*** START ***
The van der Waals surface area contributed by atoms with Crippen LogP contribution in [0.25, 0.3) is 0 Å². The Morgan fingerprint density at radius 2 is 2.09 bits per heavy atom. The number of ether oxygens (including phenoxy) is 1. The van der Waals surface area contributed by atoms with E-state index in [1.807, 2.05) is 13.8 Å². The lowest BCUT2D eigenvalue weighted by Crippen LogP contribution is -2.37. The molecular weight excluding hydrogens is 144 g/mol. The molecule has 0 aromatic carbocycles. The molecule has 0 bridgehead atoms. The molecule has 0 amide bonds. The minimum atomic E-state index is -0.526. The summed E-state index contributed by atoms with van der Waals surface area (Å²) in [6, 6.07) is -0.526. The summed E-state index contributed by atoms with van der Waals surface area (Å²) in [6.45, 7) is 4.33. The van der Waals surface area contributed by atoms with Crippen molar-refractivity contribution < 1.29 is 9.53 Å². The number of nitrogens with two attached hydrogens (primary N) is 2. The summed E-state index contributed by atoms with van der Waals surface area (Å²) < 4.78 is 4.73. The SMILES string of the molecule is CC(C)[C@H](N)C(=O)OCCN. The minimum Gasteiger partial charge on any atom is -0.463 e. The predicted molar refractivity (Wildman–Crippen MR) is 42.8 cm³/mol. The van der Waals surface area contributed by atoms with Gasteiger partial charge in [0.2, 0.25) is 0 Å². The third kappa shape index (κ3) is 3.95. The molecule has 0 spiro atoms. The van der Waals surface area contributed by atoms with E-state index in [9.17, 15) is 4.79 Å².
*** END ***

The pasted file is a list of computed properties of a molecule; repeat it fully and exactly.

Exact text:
The van der Waals surface area contributed by atoms with Crippen LogP contribution in [0.25, 0.3) is 0 Å². The Morgan fingerprint density at radius 2 is 2.09 bits per heavy atom. The number of ether oxygens (including phenoxy) is 1. The van der Waals surface area contributed by atoms with E-state index in [1.807, 2.05) is 13.8 Å². The lowest BCUT2D eigenvalue weighted by Crippen LogP contribution is -2.37. The molecular weight excluding hydrogens is 144 g/mol. The molecule has 0 aromatic carbocycles. The molecule has 0 bridgehead atoms. The molecule has 0 amide bonds. The minimum atomic E-state index is -0.526. The summed E-state index contributed by atoms with van der Waals surface area (Å²) in [6, 6.07) is -0.526. The summed E-state index contributed by atoms with van der Waals surface area (Å²) in [6.45, 7) is 4.33. The van der Waals surface area contributed by atoms with Crippen molar-refractivity contribution < 1.29 is 9.53 Å². The number of nitrogens with two attached hydrogens (primary N) is 2. The summed E-state index contributed by atoms with van der Waals surface area (Å²) < 4.78 is 4.73. The SMILES string of the molecule is CC(C)[C@H](N)C(=O)OCCN. The minimum Gasteiger partial charge on any atom is -0.463 e. The predicted molar refractivity (Wildman–Crippen MR) is 42.8 cm³/mol. The van der Waals surface area contributed by atoms with Gasteiger partial charge in [0.2, 0.25) is 0 Å². The third kappa shape index (κ3) is 3.95. The molecule has 0 spiro atoms. The van der Waals surface area contributed by atoms with E-state index in [9.17, 15) is 4.79 Å².